About the SHCDA
|School of English, Queen’s University Belfast||Seamus Heaney||Seamus Heaney Centre for Poetry, Queen’s University Belfast|
The Seamus Heaney Centre Digital Archive (SHCDA) records, collates and preserves recordings of public poetry performances. It was created to contribute to the Seamus Heaney Centre’s research facilities. The Centre is part of the School of English at Queen’s University Belfast.The SHCDA is an educational and research tool for the students and faculty of Queen’s University Belfast and approved researchers. It is administered by the Seamus Heaney Centre for Poetry at Queen’s University Belfast and the Special Collections department of Queen’s University Belfast Library. The SHCDA website is designed by the IT team attached to Special Collections.
Director of the Seamus Heaney Centre
The archive is an educational and research tool. The recordings stored in the SHCDA are not intended for public or commercial use and downloading recordings from the site is prohibited. This arrangement honours understandings with writers and publishers and it is hoped that the archive’s users will also honour these agreements. If there are breaches of copyrights, performer’s rights and recording rights attached to the recordings housed by the archive, the administrators of the archive will take appropriate action.
Queen’s University Quadrangle
In addition to searching and browsing for individual tracks, there are Event listings pages, which detail such information as all the participants in an event, who performed what, and the running order of the event. The Event File pages are also annotated, supplying information about significant occurrences at performances.
The SHCDA does not provide transcriptions of the works performed. The practical reasons for this are centred on copyright restrictions and the sheer size of the task. But the critical reasoning behind the decision is driven by a desire to maintain an emphasis on the oral properties of poetry and its performance. Indeed, it has been argued that an oral performance of a work should be considered independently of any print-text versions of the composition. If this is accepted, the integrity of the oral performance does not need to be upheld by comparison to a print-text version of the performed work, and the appreciation of performance will require its own set of analytic tools. It is for these reasons that the Primary Bibliography of the SHCDA will consist of the performances stored within the archive.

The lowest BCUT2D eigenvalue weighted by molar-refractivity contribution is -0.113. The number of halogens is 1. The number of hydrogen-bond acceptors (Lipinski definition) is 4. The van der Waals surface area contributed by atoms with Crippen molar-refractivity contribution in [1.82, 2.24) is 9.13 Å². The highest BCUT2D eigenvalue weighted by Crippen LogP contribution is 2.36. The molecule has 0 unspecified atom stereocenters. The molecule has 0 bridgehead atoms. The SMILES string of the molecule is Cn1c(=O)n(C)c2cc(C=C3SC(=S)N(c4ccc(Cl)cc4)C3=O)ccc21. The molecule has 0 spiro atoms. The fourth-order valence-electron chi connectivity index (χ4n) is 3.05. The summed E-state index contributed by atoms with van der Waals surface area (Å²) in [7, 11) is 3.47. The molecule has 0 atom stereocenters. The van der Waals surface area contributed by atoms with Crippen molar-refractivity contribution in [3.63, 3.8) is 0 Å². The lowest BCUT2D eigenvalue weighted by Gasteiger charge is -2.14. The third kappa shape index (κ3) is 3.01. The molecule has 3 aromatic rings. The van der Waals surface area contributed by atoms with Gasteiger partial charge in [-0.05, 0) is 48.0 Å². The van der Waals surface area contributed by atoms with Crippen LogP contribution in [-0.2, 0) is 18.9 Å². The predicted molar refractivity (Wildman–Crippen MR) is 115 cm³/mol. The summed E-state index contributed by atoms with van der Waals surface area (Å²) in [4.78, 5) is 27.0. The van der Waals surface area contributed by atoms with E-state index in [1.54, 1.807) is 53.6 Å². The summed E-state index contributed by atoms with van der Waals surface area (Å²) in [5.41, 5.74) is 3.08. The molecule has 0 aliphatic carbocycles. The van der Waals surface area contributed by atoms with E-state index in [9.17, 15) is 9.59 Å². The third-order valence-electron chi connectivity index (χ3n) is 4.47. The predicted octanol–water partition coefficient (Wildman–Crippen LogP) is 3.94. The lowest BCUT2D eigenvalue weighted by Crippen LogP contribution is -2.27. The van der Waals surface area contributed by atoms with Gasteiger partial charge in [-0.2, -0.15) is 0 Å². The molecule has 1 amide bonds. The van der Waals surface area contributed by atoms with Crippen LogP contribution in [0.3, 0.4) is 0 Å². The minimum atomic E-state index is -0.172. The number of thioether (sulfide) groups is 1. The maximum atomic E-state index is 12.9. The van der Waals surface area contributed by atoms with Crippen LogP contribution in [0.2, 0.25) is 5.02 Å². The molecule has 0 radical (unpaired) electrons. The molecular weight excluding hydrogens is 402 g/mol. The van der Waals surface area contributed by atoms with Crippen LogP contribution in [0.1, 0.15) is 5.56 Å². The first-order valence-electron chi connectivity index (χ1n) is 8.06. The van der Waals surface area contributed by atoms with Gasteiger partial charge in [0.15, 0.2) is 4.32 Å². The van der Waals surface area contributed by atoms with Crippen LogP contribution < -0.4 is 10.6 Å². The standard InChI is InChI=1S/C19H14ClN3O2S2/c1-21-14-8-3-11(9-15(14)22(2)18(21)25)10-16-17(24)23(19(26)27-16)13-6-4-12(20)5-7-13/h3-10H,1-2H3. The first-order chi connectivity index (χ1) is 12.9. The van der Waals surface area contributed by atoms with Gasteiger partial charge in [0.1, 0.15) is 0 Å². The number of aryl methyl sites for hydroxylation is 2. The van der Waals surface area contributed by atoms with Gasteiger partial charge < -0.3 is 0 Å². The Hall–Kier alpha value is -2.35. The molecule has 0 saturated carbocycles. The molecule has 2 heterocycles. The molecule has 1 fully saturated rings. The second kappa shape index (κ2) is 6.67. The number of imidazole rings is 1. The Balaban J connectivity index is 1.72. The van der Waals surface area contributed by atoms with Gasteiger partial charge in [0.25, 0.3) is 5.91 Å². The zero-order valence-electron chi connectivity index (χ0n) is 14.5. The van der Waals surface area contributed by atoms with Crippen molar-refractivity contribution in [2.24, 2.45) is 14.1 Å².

Sinead Morrissey: Creative Writing Lecturer, Poetry, Seamus Heaney Centre
UTR allows comparison of the pre-collected and the published versions of performed work. It also allows us to examine the performance practice of writers. Do they perform uncollected works, or only those already collected. Do they use readings as a test bed for new work? In the case of ‘emerging poets’, working towards a new collection, which poems do they keep, which do they discard, and why?
Queen’s Writers’ Group (2005),
in the Seamus Heaney Centre Garden
But not every work recorded for the SHCDA is intended for publication. And the SHCDA is not interested solely in those writers who are published. There are many poets in the archive who are at the very beginning of their literary careers, working towards a single-author collection. And there are those for whom the reading they give will be their first, and possibly last. The SHCDA is a repository for all types of readings and all have value.
In all of this he has been assisted and guided by Deirdre Wildy and Diarmuid Kennedy from Special Collections at Queen’s University Belfast Library, and Dr Sinead Morrissey from the Seamus Heaney Centre for Poetry. Their help has been invaluable. Thanks are also due to Seamus Heaney for allowing his name to be associated with the archive, and for his encouragement.
But the archive would not have been possible without the efforts of Richard Rankin and his team from QUB Research Support, Gavin Mitchell, Andrew Wright and Michael Goodall. They have created the website and allowed the sets of metadata to ‘speak’ to each other. They have allowed it, in other words, to perform. The mechanics of this feat are so completely beyond this particular writer that they have the fascination of magic.
Below are a few more of the individuals who have helped to make the Seamus Heaney Centre a remarkable cocoon in which to develop ideas. Hopefully the SHCDA will be able to expand and develop beyond the limits of a PhD project. Much, as always, depends on funding. But the four years it has taken to reach this point has been a wonderful opportunity to attend readings, meet writers and publishers, be baffled by computer technologies, and to experience memorable performances. So, the final thanks must go to those who have facilitated the recordings and, above all, to those writers who have allowed their performances to be a part of the archive.
Dr Padraig MacAoidh:
Former Research Fellow
Dr Ian Sansom: former BBC Writer in Residence at the Seamus Heaney Centre, now Lecturer in Creative Writing
Professor Michael Longley,
Ireland Chair of Poetry 2008-2010
Professor Edna Longley, Professor Emerita at the Seamus Heaney Centre
Professor John Thompson
Head of School (School of English, QUB)
Dr Padraigin Ni Uallachain, Traditional Singer in Residence with the Seamus Heaney Centre
Dr Fran Brearton, Assistant Director of the Seamus Heaney Centre
Dr Miriam Gamble
Tutor in Creative Writing